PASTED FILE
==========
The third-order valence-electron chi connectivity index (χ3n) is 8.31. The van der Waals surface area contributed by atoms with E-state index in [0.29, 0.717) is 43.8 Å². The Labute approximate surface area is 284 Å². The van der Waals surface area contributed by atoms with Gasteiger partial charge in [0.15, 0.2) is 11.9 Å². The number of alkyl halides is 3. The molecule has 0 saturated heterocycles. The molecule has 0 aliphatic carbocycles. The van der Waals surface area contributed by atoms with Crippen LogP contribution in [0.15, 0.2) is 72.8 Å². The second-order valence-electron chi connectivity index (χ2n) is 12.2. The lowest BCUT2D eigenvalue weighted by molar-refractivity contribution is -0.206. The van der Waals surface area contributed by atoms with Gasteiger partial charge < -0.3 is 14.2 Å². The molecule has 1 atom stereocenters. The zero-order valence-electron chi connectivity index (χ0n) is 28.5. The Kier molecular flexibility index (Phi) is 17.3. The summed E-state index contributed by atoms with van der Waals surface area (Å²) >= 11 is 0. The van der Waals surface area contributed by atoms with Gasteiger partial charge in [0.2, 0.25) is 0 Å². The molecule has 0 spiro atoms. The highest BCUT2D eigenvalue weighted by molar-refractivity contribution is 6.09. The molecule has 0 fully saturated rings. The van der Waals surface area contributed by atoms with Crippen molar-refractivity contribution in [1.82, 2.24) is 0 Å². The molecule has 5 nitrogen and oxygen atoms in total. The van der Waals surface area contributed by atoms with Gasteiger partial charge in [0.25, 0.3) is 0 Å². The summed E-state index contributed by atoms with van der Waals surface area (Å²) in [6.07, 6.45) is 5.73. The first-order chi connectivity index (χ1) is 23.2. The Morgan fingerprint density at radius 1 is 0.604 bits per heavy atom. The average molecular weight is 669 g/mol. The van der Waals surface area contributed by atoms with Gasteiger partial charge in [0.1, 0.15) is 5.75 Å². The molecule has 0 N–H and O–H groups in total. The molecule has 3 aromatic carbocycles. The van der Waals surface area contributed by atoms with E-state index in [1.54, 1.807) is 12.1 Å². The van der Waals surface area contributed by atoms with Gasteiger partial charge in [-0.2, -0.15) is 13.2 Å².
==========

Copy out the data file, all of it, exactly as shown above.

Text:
The third-order valence-electron chi connectivity index (χ3n) is 8.31. The van der Waals surface area contributed by atoms with E-state index in [0.29, 0.717) is 43.8 Å². The Labute approximate surface area is 284 Å². The van der Waals surface area contributed by atoms with Gasteiger partial charge in [0.15, 0.2) is 11.9 Å². The number of alkyl halides is 3. The molecule has 0 saturated heterocycles. The molecule has 0 aliphatic carbocycles. The van der Waals surface area contributed by atoms with Crippen LogP contribution in [0.15, 0.2) is 72.8 Å². The second-order valence-electron chi connectivity index (χ2n) is 12.2. The lowest BCUT2D eigenvalue weighted by molar-refractivity contribution is -0.206. The van der Waals surface area contributed by atoms with Gasteiger partial charge < -0.3 is 14.2 Å². The molecule has 1 atom stereocenters. The zero-order valence-electron chi connectivity index (χ0n) is 28.5. The Kier molecular flexibility index (Phi) is 17.3. The summed E-state index contributed by atoms with van der Waals surface area (Å²) >= 11 is 0. The van der Waals surface area contributed by atoms with Gasteiger partial charge in [0.2, 0.25) is 0 Å². The molecule has 0 spiro atoms. The highest BCUT2D eigenvalue weighted by molar-refractivity contribution is 6.09. The molecule has 0 fully saturated rings. The van der Waals surface area contributed by atoms with Crippen molar-refractivity contribution in [1.82, 2.24) is 0 Å². The molecule has 5 nitrogen and oxygen atoms in total. The van der Waals surface area contributed by atoms with Gasteiger partial charge in [0.25, 0.3) is 0 Å². The summed E-state index contributed by atoms with van der Waals surface area (Å²) in [6.07, 6.45) is 5.73. The first-order chi connectivity index (χ1) is 23.2. The Morgan fingerprint density at radius 1 is 0.604 bits per heavy atom. The average molecular weight is 669 g/mol. The van der Waals surface area contributed by atoms with Gasteiger partial charge in [0.1, 0.15) is 5.75 Å². The molecule has 0 N–H and O–H groups in total. The molecule has 3 aromatic carbocycles. The van der Waals surface area contributed by atoms with E-state index in [1.54, 1.807) is 12.1 Å². The van der Waals surface area contributed by atoms with Gasteiger partial charge in [-0.2, -0.15) is 13.2 Å².